Judge Dennis Prince pines for one more day of his misspent youth—the day the cute red-haired girl next door actually believed he was practicing for a medical internship.
Every family is a ghost story. Sometimes the ghosts come back. Sometimes they never left.
While the premise might seem creepy, For One More Day is a tale of a man's unraveling life upon the death of his mother. 'Chick' Benetto (Michael Imperioli, The Sopranos) is a former pro-baseball player who toils in a sales job and is constantly under the pressure of his relentless father (Scott Cohen, Fatal Contact: Bird Flu in America) that he returns to the game. Upon the unexpected death of his loving and caring mother (Ellen Burstyn, Alice Doesn't Live Here Anymore), Chick falls into a deep depression and takes to excessive drinking as he attempts to escape the guilt he feels for not being there when his mother most needed him. After nine years of grief, Chick is now losing his own wife and daughter, they who must disassociate themselves with the despondent drunkard. Finally striking bottom, Chick determines to end his pain, once and for all. And, just as he raises the gun barrel to his temple, he sees someone in the distance who might be able to help him put his life back together again over the course of just one more day—his mother.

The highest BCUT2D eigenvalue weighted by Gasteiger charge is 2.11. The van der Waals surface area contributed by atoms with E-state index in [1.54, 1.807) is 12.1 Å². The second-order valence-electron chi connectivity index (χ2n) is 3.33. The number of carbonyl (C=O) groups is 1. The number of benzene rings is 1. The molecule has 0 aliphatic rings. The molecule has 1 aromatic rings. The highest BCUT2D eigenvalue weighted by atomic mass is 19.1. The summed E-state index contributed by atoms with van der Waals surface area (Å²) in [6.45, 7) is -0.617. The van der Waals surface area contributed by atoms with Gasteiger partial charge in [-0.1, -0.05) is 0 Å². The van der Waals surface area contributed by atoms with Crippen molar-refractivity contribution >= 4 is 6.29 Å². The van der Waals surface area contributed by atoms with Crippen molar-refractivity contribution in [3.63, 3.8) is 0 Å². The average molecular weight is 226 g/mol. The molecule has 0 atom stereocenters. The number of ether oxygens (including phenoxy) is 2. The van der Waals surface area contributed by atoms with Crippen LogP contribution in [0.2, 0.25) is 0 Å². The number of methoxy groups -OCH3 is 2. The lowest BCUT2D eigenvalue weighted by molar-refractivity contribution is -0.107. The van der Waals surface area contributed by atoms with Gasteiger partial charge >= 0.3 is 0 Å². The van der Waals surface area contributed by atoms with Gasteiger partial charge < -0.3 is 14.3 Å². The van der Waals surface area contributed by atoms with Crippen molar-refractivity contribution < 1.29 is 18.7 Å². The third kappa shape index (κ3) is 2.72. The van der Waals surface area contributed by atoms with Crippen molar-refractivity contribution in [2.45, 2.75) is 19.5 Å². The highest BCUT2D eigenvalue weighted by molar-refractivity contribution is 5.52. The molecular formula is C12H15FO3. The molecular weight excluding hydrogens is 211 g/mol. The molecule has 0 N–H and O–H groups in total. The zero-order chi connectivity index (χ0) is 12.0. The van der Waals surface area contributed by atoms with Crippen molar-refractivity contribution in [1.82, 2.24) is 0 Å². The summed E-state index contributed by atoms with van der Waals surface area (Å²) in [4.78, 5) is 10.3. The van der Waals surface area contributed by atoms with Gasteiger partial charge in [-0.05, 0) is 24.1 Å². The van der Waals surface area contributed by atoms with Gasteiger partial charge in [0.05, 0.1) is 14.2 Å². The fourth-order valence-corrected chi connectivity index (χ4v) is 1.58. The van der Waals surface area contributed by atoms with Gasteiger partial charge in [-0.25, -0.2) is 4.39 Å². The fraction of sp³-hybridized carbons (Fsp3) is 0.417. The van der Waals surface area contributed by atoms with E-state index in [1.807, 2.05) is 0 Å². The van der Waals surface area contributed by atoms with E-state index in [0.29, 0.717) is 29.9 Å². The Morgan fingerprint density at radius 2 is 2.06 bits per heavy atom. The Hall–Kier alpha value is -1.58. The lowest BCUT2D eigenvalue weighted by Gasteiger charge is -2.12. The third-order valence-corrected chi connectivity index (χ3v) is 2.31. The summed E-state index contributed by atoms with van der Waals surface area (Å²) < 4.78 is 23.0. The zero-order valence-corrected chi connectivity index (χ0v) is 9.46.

"You can't be here."
For One More Day sets off to tale a looping tale of personal pain, discovery, and triumphant tribulation all within the realm of fragile human emotion. Told through a series of flashback sequences, Chick Benetto tells an unknown writer his story of near-suicide and how his own mother returned to him for a day to unlock the agonizing mysteries of a father that he so dearly wanted to delight. The desire to please, however, was born out of fear, an emotional weapon of withheld love and approval so unashamedly held over the boy's head. His method was so severe that Chick's father was able to aim the boy's sensibility against that of his caring—yet often overprotective—mother. Chick's dad wanted his boy to succeed in baseball. Chick's mother wanted him to succeed in living a life fulfilled. Chick just wanted to succeed, at his most desperate point, in ending his agony with a single self-inflicted gunshot.
For anyone even vaguely familiar with The Sopranos, those viewers might find difficulty in seeing Imperioli as any character other than Tony Soprano nephew, Christopher Moltasanti. Despite this enviable anchor, Imperioli does well enough as Chick Benetto, a man crumbling under the weight of his spiraling downturn and debilitating despair. He deftly tiptoes the line between that of an emotionally torn boy-man and a grotesque caricature of an irreconcilable alcoholic. The performance becomes a bit sappy at times—at the hands of the slanted narrative—but for the television stage upon which he was intended to perform, Imperioli succeeds.